Tronti was, in many senses, the central (if not the only) figure of the operaismo of the sixties, who needs to be located, as Steve Wright does, in a relationship of continuity/rupture between Panzieri and Negri. As for Panzieri, here it is sufficient to underscore three aspects of his reflections within the experience of Quaderni Rossi. Before anything else, the strong emphasis on the non-neutrality of the productive forces and machinery: an intuition that was not only original, but liberating. Secondly, the invention of the category of ‘capital’s plan’: the idea, namely, that ‘total capital’ was able to plan both the economy and society as a whole. However problematic this category, with it Panzieri rightly dealt a death blow to the the traditional left vision of socialism, understood reductively as the summation of state ownership of the means of production and planning. Finally, the method of ‘enquiry’: knowledge of workers’ reality demanded a cognitive method (that was also political intervention and struggle) independently of the analysis of capital.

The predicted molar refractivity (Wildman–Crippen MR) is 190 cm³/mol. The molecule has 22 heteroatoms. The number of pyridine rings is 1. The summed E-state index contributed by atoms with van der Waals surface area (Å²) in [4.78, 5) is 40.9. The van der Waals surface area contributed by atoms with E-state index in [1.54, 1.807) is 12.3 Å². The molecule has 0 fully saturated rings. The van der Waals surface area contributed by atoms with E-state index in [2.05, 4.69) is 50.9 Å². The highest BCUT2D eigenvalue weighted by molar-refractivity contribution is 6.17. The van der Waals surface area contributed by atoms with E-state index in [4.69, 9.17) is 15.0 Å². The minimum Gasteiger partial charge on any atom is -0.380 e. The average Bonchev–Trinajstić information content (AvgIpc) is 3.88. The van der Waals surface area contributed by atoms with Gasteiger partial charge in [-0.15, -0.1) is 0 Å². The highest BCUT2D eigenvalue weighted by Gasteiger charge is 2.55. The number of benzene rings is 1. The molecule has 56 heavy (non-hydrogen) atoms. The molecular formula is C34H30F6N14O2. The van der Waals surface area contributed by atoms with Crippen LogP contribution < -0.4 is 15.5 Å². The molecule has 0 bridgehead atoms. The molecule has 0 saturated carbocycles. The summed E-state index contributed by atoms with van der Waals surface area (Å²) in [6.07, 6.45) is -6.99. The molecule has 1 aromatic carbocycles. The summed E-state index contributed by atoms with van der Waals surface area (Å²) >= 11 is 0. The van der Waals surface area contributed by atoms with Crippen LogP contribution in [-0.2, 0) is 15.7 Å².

The limit of capital, for Panzieri, was not ‘objectivist’, but lay if anywhere in labour. Not, however, as an integrated part of capital, but in the measure to which it has the capacity to produce political contents in struggles. Here, broadly, is the point of departure for Tronti who, in starting from Panzieri, then breaks with him (we are thinking above all of Operai e capitale). There are two marxisms, argued Tronti: marxism as science of capital, and marxism as revolution. Marxism as science views workers as ‘labour power’. It is a theory of economic development, in which labour is seen from the point of view of capital, and is fully integrated within the latter. Against this, Marxism as revolution views workers as ‘working class’, as labour that actively, and therefore also politically, refuses to be incorporated by capital.